From Off-the-Rack to Off-the-Shelf: What the Federal IT Community Can Learn from New York Fashion Week

The Ralph Lauren Spring 2015 collection is modeled during New York Fashion Week, Sept. 11, 2014.

The Ralph Lauren Spring 2015 collection is modeled during New York Fashion Week, Sept. 11, 2014. Richard Drew/AP

The fashion industry grasps the importance of leveraging brands unlike any other industry. The federal IT community should take note.

Winston Chang is a director at The Ambit Group.

Surrounded by the high-speed world of models, socialites and glamor of New York Fashion Week earlier this month, I found myself reflecting on the benefit potential for government by leveraging its brand identity.

While most agencies have a small budget allocation for PR and media relations, branding can and should be used beyond managing reporters. The fashion industry grasps the importance of leveraging brands unlike any other industry.

In fashion, branding is a critical aspect of the business model, even fundamental. Pulling lessons from fashion will allow the government to use branding internally and prevent a weak brand from hindering its mission.

A brand is not the logo, color scheme or font choice used in the agency approved PowerPoint.

While most textbooks define a brand in literal terms, a brand is simply the personification of an entity.

People do not buy Burberry because of its attractive plaid pattern. They buy purses, scarves and umbrellas with the distinct gray, white, red and tan pattern because the look exudes luxury, achievement and status. Burberry spent years -- and billions -- to create and maintain these attributes, known in marketing as brand associations.

5 Fashion Lessons to Better Branding in Government

1. Know the Brand

What personality traits define the brand? What is the brand known for? What reputation does the brand have externally? Internally? Understanding the brand starts with an introspective look at the mission and people of the agency, line of business or department. Recognizing the culture of the team behind the brand and what drives it is critical.

A good brand connects with people. Like relationships, if the company is trying to reach everyone, then it is in fact reaching no one. A strong brand has a focused core with support built around the mission.

Bonobos, an upcoming fashion brand, has successfully embodied the development of a brand through a strong core product. It became popular for superior fit and wear with its men’s chinos. While maintaining that core focus on semi-casual men’s pants, Bonobos slowly expanded into other clothing and accessories and now offers a huge selection. This focus and attention to the company’s core, while strategically expanding, allowed it to strengthen instead of dilute its brand as it grew.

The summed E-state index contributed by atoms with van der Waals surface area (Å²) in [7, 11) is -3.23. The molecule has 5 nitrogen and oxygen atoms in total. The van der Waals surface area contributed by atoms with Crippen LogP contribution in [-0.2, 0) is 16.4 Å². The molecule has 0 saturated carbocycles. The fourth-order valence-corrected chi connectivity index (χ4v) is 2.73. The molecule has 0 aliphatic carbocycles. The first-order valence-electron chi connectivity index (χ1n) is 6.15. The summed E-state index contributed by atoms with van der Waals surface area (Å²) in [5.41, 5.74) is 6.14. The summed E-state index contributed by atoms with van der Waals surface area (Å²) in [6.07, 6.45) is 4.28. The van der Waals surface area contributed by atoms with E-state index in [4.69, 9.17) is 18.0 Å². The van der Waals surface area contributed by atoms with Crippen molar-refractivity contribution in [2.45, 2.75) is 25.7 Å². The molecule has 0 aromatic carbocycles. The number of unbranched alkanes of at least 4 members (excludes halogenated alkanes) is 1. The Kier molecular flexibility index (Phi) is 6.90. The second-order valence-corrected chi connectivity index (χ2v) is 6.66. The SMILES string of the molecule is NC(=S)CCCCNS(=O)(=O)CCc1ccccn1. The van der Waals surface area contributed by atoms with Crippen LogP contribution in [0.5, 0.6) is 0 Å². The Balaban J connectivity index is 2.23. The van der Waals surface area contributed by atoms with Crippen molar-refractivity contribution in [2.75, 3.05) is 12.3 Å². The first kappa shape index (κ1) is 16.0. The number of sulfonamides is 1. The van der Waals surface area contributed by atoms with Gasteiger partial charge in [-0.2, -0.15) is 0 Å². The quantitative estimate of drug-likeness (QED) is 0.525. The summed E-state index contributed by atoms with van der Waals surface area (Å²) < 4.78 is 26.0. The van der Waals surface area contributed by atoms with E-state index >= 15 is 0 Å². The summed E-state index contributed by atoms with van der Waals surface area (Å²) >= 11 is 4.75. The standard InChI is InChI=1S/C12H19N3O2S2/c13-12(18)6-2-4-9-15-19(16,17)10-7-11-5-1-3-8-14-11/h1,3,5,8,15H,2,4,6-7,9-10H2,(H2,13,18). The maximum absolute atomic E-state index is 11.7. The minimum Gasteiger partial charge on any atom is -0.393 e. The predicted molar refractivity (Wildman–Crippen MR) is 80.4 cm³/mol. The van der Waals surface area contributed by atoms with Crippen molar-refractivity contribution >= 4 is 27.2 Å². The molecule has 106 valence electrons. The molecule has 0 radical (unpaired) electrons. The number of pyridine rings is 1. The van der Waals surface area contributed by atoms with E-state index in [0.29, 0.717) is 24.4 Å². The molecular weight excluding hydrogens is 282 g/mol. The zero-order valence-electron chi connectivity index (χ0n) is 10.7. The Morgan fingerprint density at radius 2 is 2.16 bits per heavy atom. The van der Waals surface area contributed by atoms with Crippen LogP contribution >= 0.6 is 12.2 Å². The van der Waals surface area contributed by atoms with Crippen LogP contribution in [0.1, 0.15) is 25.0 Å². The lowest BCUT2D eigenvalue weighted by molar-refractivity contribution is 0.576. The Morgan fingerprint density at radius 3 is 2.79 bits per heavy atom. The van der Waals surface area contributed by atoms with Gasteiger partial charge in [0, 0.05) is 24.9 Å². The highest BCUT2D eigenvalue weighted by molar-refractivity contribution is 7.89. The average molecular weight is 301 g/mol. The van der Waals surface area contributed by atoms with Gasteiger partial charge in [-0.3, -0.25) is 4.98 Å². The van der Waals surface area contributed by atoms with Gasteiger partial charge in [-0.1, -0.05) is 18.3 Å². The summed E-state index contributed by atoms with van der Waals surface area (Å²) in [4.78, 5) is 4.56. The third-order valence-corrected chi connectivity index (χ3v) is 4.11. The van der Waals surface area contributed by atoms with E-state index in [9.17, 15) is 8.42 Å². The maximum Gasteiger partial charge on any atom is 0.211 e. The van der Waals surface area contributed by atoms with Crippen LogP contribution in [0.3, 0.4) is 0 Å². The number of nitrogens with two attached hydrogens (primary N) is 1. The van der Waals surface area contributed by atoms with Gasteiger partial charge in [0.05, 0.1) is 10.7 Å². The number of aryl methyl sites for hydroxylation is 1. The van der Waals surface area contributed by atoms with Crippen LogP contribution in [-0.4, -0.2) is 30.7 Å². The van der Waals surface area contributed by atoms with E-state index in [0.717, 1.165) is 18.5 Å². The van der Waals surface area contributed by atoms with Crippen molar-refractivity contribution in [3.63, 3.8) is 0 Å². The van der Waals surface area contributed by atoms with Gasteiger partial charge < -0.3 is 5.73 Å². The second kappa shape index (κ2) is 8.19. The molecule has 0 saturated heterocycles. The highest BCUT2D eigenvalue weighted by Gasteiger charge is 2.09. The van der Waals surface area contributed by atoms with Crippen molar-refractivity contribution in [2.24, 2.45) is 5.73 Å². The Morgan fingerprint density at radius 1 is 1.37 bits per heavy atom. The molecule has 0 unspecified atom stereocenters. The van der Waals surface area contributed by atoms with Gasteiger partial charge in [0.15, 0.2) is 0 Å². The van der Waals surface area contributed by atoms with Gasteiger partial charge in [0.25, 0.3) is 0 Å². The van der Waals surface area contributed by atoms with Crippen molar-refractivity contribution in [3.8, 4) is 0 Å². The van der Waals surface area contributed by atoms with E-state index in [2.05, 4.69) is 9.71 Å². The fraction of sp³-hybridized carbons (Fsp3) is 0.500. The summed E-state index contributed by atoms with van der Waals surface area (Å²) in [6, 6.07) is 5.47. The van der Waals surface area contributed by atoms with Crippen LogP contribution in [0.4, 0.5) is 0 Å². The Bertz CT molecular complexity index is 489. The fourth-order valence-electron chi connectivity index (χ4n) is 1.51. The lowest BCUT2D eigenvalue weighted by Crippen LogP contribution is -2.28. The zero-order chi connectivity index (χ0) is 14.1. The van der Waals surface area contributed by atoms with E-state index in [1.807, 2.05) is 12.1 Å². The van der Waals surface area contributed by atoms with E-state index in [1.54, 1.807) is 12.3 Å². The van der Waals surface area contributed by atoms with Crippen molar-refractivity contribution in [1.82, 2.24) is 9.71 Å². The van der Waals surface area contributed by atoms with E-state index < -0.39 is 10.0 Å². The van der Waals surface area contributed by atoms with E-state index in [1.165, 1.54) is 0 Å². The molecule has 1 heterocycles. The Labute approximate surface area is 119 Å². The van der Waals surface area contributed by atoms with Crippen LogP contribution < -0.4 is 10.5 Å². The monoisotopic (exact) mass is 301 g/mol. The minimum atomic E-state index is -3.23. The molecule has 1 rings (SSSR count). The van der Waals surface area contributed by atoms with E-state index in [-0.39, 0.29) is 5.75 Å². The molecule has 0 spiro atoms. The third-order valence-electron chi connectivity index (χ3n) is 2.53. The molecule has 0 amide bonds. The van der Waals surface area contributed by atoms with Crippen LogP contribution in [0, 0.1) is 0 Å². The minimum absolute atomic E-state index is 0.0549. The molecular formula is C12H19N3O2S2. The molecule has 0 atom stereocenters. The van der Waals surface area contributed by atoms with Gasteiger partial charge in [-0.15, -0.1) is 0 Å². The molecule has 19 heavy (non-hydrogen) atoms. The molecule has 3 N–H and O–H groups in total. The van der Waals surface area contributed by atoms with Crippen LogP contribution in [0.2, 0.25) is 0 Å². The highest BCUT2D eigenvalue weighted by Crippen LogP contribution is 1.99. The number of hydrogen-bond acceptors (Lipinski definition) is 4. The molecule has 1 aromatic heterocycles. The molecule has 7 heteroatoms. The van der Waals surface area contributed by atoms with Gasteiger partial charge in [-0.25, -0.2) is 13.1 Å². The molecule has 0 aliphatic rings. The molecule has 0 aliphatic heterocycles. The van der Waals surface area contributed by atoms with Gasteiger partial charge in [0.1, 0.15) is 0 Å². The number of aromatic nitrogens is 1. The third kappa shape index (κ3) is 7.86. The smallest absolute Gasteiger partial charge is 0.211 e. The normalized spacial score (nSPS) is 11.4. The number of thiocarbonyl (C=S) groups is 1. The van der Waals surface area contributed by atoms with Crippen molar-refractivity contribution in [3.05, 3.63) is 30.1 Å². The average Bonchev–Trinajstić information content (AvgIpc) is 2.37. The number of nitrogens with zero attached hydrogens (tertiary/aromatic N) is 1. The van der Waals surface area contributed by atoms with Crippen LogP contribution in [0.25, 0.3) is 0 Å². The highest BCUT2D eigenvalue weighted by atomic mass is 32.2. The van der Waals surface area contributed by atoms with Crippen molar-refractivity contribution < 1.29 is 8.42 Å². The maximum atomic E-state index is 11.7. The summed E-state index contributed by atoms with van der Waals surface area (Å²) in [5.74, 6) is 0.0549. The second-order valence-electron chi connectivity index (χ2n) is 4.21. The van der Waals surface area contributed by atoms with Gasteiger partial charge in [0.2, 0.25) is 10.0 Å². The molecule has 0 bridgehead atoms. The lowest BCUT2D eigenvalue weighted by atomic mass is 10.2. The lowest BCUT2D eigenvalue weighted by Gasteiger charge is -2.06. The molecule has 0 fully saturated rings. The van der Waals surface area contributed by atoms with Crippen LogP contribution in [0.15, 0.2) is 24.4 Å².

An effective way to drive to the core of a brand is to brainstorm single words or short phrases that embody the entity. Do this brainstorming exercise with a small team and it should reveal two to three words or phrases that consistently show up in individual’s results.

Those words are the starting point to building the brand’s core focus. The words should align with the leadership’s vision and complement both the mission and philosophy of the team. Lack of consistency suggests the leadership and people -- and by extension, the brand -- lack focus. The team should circle back to redefine and focus the group’s mission.

2. Identify Communication Channels

Once the vision for the brand is determined, knowing the mechanics of how the brand connects with people is essential.

In a shared service, such as finance, one might communicate through two basic channels: the support for daily activities and the budgeting cycle. These are touch-points, times when your brand comes into contact with your customer. Each touch-point is an opportunity to either support and grow the brand or hurt the reputation. Understanding the mechanics of the various touchpoints will allow a team to curate the interactions and outward face of the brand to strategically build their identity.

Social media is a way many fashion companies interact with their customers. Each social media platform creates different contexts for touchpoints to occur. Twitter, for example, encourages brief conversations. With the ability to share tweets, these conversations also provide huge scalability and reach. Pinterest is a unique, purely visual social media site. Instead of conversations, photos of products like purses or shoes are endorsed in a portfolio style.

Companies can leverage the strengths and weaknesses of each social media platform to devise strategies for growing their brand through word of mouth.

3. Know the Customer

Customers have diverse cultures and needs. While an IT shop might have to convey the same technical facts to lawyers and building support staff, to be effective, the messaging needs custom tailoring.